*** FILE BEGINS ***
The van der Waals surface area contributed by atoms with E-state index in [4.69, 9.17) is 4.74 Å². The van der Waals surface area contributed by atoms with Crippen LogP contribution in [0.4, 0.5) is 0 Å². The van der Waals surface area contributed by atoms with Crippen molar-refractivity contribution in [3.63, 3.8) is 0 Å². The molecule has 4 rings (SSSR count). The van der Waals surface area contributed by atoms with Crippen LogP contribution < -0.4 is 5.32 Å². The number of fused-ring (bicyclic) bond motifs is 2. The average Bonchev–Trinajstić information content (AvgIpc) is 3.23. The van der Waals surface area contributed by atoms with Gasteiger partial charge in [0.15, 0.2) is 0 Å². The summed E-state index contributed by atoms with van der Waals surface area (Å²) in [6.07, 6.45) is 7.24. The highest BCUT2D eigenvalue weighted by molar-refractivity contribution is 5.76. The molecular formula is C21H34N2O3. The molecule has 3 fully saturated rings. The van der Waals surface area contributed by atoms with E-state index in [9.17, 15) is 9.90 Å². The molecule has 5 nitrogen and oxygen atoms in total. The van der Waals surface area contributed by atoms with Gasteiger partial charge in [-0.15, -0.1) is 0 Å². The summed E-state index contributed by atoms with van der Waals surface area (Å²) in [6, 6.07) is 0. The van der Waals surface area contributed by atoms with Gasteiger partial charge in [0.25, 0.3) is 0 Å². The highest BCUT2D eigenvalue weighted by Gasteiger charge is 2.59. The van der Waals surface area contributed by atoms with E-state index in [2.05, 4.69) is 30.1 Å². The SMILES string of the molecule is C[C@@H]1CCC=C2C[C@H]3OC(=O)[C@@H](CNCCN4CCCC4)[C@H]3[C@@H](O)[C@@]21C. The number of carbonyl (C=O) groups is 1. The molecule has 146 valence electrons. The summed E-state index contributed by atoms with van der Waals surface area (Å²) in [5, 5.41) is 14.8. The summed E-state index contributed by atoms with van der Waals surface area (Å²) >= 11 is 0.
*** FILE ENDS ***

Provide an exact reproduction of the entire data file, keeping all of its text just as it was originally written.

The van der Waals surface area contributed by atoms with E-state index in [4.69, 9.17) is 4.74 Å². The van der Waals surface area contributed by atoms with Crippen LogP contribution in [0.4, 0.5) is 0 Å². The van der Waals surface area contributed by atoms with Crippen molar-refractivity contribution in [3.63, 3.8) is 0 Å². The molecule has 4 rings (SSSR count). The van der Waals surface area contributed by atoms with Crippen LogP contribution < -0.4 is 5.32 Å². The number of fused-ring (bicyclic) bond motifs is 2. The average Bonchev–Trinajstić information content (AvgIpc) is 3.23. The van der Waals surface area contributed by atoms with Gasteiger partial charge in [0.15, 0.2) is 0 Å². The summed E-state index contributed by atoms with van der Waals surface area (Å²) in [6.07, 6.45) is 7.24. The highest BCUT2D eigenvalue weighted by molar-refractivity contribution is 5.76. The molecular formula is C21H34N2O3. The molecule has 3 fully saturated rings. The van der Waals surface area contributed by atoms with E-state index in [9.17, 15) is 9.90 Å². The molecule has 5 nitrogen and oxygen atoms in total. The van der Waals surface area contributed by atoms with Gasteiger partial charge in [-0.15, -0.1) is 0 Å². The summed E-state index contributed by atoms with van der Waals surface area (Å²) in [6, 6.07) is 0. The van der Waals surface area contributed by atoms with Gasteiger partial charge in [0.25, 0.3) is 0 Å². The highest BCUT2D eigenvalue weighted by Gasteiger charge is 2.59. The van der Waals surface area contributed by atoms with E-state index in [2.05, 4.69) is 30.1 Å². The SMILES string of the molecule is C[C@@H]1CCC=C2C[C@H]3OC(=O)[C@@H](CNCCN4CCCC4)[C@H]3[C@@H](O)[C@@]21C. The number of carbonyl (C=O) groups is 1. The molecule has 146 valence electrons. The summed E-state index contributed by atoms with van der Waals surface area (Å²) in [5, 5.41) is 14.8. The summed E-state index contributed by atoms with van der Waals surface area (Å²) >= 11 is 0.